Comparative Analysis of Budgetary Allocation to Education and Life Expectancy in Nigeria, 1980 – 2015 (Published)
The study investigated the Comparative Analysis of Budgetary Allocation to Education and Life Expectancy in Nigerian from 1980-2015. The objective of the study was to comparatively analyze the relative impact of federal government actual budgetary allocation to education alongside UNESCO 26% recommended budgetary allocation to education. In respect to the above, relevant theoretical and empirical literature were reviewed. The researcher formulated the relevant objective research question hypothesis to guide the study. In the course of the study, relevant data relating to the variables needed by the researcher were extracted from various document analysis such as Central Bank of Nigeria (CBN) Statistical Bulletin and National Bureau of Statistics (NBS) Statistical Bulletin. The Classical Linear Regression Model was employed in modelling the relationship between poverty and the budgetary allocation variables. The Ordinary Least Square (OLS) equation technique was used in analyzing the data. The unit root analysis revealed that all the variables were not stationary at levels. But at first difference, all the variables became stationary. The Johansen cointegration analysis revealed that the variables were cointegrated and had a valid error correction mechanism. The analysis of the Error Correction Mechanism (ECM) showed that the impact on poverty was wrongly signed and insignificant. On comparative analysis, the researcher observed that the UNESCO’s 26% recommended budgetary allocation to education criteria had more impact on Life Expectancy. It was therefore, recommended that Budgetary allocation to the educational sector in Nigeria should be implemented based on the UNESCO 26% recommended principle. Greater percentage of the budgetary allocation to education should be spent on capital project in the education sector. This is because such expenditure will impact positively on the educational sector and in turn have a multiplier effect on the general performance of the economy at the long run.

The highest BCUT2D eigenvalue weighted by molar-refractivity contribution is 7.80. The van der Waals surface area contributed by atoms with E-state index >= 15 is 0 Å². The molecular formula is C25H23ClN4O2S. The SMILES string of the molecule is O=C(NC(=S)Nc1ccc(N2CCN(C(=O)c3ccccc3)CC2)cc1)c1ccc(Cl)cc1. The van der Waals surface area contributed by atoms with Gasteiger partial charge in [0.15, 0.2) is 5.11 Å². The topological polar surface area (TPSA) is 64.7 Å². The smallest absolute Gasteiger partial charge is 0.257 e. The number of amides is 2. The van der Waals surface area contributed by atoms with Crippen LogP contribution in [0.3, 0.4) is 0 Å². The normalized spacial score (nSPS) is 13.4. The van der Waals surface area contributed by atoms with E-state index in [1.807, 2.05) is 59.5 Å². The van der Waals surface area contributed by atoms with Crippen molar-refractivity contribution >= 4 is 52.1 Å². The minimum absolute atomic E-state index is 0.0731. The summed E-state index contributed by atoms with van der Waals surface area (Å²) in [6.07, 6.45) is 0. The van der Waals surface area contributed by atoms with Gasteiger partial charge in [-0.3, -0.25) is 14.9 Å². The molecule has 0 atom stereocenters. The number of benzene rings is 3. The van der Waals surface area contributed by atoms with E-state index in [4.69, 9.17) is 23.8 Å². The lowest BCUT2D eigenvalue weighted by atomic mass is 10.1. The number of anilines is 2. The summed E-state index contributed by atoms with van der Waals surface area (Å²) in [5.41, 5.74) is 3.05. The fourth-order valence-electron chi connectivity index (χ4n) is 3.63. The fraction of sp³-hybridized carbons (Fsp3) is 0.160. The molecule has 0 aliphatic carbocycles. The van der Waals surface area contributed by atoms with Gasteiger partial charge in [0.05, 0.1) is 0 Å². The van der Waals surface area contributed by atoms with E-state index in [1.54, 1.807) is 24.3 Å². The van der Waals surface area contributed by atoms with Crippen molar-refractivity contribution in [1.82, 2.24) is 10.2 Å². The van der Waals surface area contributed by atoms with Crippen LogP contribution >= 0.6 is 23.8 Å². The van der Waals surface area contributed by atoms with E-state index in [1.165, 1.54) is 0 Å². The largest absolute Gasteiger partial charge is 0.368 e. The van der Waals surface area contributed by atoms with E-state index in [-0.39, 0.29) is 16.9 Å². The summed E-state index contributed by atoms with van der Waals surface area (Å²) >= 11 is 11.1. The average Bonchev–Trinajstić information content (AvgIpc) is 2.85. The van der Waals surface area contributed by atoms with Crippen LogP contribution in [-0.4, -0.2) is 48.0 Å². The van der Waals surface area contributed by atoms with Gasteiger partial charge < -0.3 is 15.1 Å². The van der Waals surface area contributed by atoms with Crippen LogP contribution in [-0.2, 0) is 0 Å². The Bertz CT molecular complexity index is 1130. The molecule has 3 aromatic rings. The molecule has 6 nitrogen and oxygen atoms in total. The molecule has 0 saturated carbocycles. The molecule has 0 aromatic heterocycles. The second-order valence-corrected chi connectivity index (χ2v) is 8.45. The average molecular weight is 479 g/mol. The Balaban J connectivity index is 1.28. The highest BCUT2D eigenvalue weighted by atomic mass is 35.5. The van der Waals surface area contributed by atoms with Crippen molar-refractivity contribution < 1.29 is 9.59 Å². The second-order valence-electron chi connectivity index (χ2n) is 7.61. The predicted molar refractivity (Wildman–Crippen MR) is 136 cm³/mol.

This article shows the relationship between health spending per capita and life expectancy in the OECD. Most countries are grouped around a 45 degree line with life expectancy duly rising with spending. Health care expenditures and life expectancy have both been rising in many countries, including in the Netherlands. However, it is unclear to what extent increased health care spending caused the increase in life expectancy. Establishing a causal link between health care expenditures and mortality is difficult for several reasons.